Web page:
The 2022 racing season is just under way and already two new stars have been born, Scott McLaughlin in IndyCar and Austin Cindric in NASCAR Cup. They follow last year’s wonder child, Kyle Larson, who’s the defending Cup champion. Fat chance somebody other than Lewis Hamilton will win in F1 or else we’d have a real changing of the guard.
Cindric, who won the pole and then the Daytona 500 last weekend followed that this weekend in California with a pole in the Auto Club Speedway 400. But racing is racing, and nothing is certain (unless you’re Hamilton). Starting from the rear of the field, Larson chipped away at the leaders and made adjustments to his car and fought his way to the front. A last-second pass of Daniel Suarez gave him the checkers. Austin Dillon finished second and Ed Jones was third. Suzarez finished fourth and Joey Logano was fifth.
Cindric, winner of last year’s NASCAR Xfinity Series? Twelfth, but – as my old friend Clyde Booth explained – his Penske Racing team just missed the setup. “If you miss the setup, it makes for a long Sunday afternoon,” Booth told me once.
On the other side of the country, McLaughlin won the pole for the Firestone Grand Prix of St. Petersburg Saturday and then led most race laps Sunday to crush the opposition and win the GP. Defending NTT IndyCar Series champion Alex Palou was second while Will Power finished third. Colton Herta was fourth and Romain Grosjean fifth.
A New Zealand native, McLaughlin caught the eye of Penske when he won the Australian V8 Supercars championship. He took a year in 2021 to stretch his legs but he certainly looks comfortable now.
ANDRETTI’S F1 PLANS
Bruce Martin is a great motorsport reporter and columnist. I’ve known him for years because we have something in common (although he doesn’t know it) but primarily because of his work with National News Speed Sport News and Autoweek. Also, he’s a foodie and I love following his culinary adventures on his Twitter account.
A week or so ago, Mario Andretti Tweeted out that his son Michael had made application to the FIA to enter a team in Formula One racing in 2024. There was a reaction, but perhaps not the one most motorsport fans expected. Like, how did he really expect to do it?
Formula One is the most technical of big-league sports and the people involved are man-eaters. In fact, you could call them members of the Piranha Club. This expression comes from a book written by Timothy Collings that illustrates how nasty the environment can be: in short, it’s more of a war that a sport. Watch Mercedes’ Toro Wolff and Red Bull’s Christian Horner the next time they interact, if you don’t believe me.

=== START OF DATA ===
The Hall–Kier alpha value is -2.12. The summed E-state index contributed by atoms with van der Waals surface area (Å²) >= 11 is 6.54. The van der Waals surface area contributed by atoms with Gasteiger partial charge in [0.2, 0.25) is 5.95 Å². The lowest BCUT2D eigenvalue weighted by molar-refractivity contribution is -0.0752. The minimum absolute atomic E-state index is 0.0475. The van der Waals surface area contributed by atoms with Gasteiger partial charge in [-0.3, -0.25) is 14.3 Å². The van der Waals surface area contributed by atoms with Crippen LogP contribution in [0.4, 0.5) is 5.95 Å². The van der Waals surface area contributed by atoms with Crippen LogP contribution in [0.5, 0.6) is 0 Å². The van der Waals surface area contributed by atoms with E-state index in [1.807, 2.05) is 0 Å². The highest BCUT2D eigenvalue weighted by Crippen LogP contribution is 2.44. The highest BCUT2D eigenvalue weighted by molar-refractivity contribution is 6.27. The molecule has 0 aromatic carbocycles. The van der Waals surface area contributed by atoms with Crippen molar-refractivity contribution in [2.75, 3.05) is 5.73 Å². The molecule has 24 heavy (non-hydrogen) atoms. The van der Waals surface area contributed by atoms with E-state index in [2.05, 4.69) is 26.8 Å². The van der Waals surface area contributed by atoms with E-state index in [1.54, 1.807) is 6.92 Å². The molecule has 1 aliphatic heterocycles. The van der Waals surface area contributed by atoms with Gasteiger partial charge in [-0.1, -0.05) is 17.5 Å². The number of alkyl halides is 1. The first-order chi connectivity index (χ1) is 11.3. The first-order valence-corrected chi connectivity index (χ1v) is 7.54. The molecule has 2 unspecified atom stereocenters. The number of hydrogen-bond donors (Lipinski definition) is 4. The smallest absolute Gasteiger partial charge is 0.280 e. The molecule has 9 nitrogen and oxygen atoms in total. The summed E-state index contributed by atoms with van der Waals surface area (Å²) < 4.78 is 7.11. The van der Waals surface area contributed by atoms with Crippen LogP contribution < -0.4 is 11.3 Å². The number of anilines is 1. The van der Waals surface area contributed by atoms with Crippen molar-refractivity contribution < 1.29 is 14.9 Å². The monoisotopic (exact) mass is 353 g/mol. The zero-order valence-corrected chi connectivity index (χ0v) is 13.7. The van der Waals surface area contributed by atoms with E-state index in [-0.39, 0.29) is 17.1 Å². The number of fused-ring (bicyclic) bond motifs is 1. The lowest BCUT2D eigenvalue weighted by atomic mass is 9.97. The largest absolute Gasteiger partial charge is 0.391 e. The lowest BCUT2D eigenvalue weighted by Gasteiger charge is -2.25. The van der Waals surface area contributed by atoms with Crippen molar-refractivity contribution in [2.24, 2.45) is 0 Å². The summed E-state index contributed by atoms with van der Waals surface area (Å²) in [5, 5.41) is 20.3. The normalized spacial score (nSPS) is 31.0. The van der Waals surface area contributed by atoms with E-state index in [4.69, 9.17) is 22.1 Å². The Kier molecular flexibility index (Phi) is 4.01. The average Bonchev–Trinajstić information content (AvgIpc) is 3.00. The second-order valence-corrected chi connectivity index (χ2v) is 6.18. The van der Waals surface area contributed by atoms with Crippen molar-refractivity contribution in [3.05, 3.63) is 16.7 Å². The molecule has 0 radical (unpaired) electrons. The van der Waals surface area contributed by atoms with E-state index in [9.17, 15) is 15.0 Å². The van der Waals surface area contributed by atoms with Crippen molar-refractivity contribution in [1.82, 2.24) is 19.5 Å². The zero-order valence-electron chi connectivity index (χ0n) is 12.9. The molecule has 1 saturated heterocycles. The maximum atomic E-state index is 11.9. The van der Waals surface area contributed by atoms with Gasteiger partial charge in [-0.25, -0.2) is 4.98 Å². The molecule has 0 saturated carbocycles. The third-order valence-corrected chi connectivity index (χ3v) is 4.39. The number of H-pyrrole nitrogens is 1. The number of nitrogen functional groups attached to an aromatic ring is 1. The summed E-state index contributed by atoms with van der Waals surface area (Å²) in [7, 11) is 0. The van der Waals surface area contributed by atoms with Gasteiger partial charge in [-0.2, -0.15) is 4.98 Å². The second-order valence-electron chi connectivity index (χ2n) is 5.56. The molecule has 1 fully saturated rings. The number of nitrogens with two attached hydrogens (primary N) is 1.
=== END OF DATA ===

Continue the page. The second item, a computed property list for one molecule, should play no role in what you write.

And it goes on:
Now, once Mario spilled the beans, the reaction from F1 was swift: they didn’t want a Michael Andretti team on the grid. THE FIA let it be known it was supportive but not Wolff and some of the others. And if Michael and his partners want to meet their deadline, they have a month to get things going.
This is where Bruce Martin comes in. He sat down just before the St. Pete IndyCar weekend and had a long talk with Michael Andretti. What follows is much of what he said:
Michael said he thinks an American team (Andretti Global) and driver (Colton Herta) would go a long way to making F1 more popular in the United States.
He doesn’t think the FIA will be a problem, but the Formula One Constructors Association would have to allow them into the club. Andretti said the teams don’t have a veto as they did under the Concorde Agreement, but Andretti thinks Liberty Media, owners of F1, would want everybody to be happy.
Martin reported that Andretti is currently creating a group of investors to raise $200-million and that time is running out. “Two years sounds like a long time, but it isn’t,” he said. “We’re got a lot to do, a lot to build. We’ve talked to a lot of people. They’re just sitting on the sideline, waiting to see this thing go (which might be a bit of a problem, considering what’s happening in the world today).
He wouldn’t identify the investors, other than to say they were an impressible group. “They’re not in it just to be in it. They’re in it sports already and think F1 is a very attractive proposition.
But “first, we have to get approval,” Michael Andretti told Martin. “It’s a big, big undertaking. You have to hire 500 people.”
Andretti would build a new racing facility in Indianapolis but told Martin the initial car would have to be farmed out to an existing F1 team with the engineers based in England and the car constructed in Switzerland. In other words, as was the case a year ago, Andretti would continue to be in bed with Sauber.
NEWS ‘N NOTES
NASCAR says it plans to redevelop the Auto Club Speedway and turn it into a short track. They’d better get cracking. The Auto Club Speedway was half empty Sunday. . . . St. Petersburg drew a huge crowd. . . . James Hinchliffe made his debut as a colour commentator and did a fine job. His style is more boardroom than Paul Tracy’s barroom, in that the Oakville native will be sure to to the company line while Tracy’s comments were often unfiltered. . . . Best line of all the racing telecasts this weekend, however, came from Hinchcliffe who recalled once being told by an engineer to, “Save fuel, save tires but pick up the pace.” . . . . Canadians: Devlin DeFrancesco, Toronto, 22nd
– but the last car on the lead lap; Dalton Kellett, Stouffville, 25th
– but this was because of mechanical problems. Kellett had turned heads during qualifying Saturday, just missing the fast 12. . . .